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emkotnik
Calcite | Level 5

I have a dataset with Year in the rows, and  the months Sep-May as the columns. I am trying to sum the months by year, in this case Sep-May is considered one year. I am unsure of how to go about this as I cannot figure out how to sum all 9 months together for about 200 years. 

Here is what I've been working with though I have been unsuccessful. 

 

proc means data=schoolyear sum maxdec=0;
class year;
var Sep Oct Nov Dec Jan Feb Mar Apr May;
run;

 

Thank you in advance!

2 REPLIES 2
Reeza
Super User

If you're summing within a single row, then you would use the SUM function.

 

data want;
set schoolyear;

annual_total = sum(sep, oct, nov, ... , may); *if the variables are NOT side by side you have to list them all;

annual_total2 = sum(of sep--may); *if the variables are side by side;

run;


@emkotnik wrote:

I have a dataset with Year in the rows, and  the months Sep-May as the columns. I am trying to sum the months by year, in this case Sep-May is considered one year. I am unsure of how to go about this as I cannot figure out how to sum all 9 months together for about 200 years.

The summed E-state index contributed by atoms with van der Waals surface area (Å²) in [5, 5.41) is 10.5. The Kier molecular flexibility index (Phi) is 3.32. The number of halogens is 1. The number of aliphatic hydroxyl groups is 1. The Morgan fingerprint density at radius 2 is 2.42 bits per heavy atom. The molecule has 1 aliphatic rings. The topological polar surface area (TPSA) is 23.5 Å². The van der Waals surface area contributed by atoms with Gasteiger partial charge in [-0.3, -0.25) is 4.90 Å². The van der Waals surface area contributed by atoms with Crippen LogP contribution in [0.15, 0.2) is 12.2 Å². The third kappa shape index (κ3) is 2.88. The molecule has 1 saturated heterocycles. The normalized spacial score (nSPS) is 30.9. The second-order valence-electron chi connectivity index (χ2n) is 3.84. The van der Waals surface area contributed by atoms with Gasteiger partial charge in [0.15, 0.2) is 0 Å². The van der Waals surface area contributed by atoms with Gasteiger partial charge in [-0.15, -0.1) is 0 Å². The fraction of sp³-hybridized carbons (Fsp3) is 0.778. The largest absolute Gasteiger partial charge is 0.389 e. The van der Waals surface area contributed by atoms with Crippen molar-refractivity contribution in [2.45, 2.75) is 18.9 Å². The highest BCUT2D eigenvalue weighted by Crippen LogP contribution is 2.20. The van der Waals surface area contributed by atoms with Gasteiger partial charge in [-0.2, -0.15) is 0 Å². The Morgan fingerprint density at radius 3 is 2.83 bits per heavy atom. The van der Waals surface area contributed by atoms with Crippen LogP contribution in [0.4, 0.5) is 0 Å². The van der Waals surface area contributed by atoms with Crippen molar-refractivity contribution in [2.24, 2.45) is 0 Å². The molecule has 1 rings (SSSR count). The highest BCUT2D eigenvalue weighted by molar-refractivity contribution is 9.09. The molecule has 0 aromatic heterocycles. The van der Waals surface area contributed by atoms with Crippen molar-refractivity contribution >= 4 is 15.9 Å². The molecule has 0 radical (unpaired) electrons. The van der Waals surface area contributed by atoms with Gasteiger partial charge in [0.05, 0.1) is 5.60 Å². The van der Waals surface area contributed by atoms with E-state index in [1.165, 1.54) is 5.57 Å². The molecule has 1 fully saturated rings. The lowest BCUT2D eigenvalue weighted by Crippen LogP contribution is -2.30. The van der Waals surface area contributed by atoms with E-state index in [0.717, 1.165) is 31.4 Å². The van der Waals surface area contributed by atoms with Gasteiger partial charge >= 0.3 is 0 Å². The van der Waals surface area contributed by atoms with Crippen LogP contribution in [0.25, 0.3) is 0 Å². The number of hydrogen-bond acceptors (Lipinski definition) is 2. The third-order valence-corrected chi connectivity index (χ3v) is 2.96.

Here is what I've been working with though I have been unsuccessful. 

 

proc means data=schoolyear sum maxdec=0;
class year;
var Sep Oct Nov Dec Jan Feb Mar Apr May;
run;

 

Thank you in advance!



 

Astounding
PROC Star

I would sum up in a slightly different order.  First, begin with the program you have, but put the results into an output data set:

 

proc means data=schoolyear noprint nway;
class year;
var Sep Oct Nov Dec Jan Feb Mar Apr May;

output out=monthly_totals (drop=_type_ _freq_) sum=;
run;

 

This gives you a SAS data set with the same 10 variables you started with, but the month variables all contain the SUM of their original values.  In other words, you have a much smaller data set:  200 observations (one for each year) and the same 10 variables.  If you want to add them up, it's easy:

 

data want;

set monthly_totals;

yearly_total = Sep + Oct + Nov + Dec + Jan + Feb + Mar + Apr + May;

run;

 

The advantage of doing the steps in this order occurs when you start with a lot of observations.  You don't need to add up the 9 monthly values for every observation ... just add their totals that come out of PROC MEANS.

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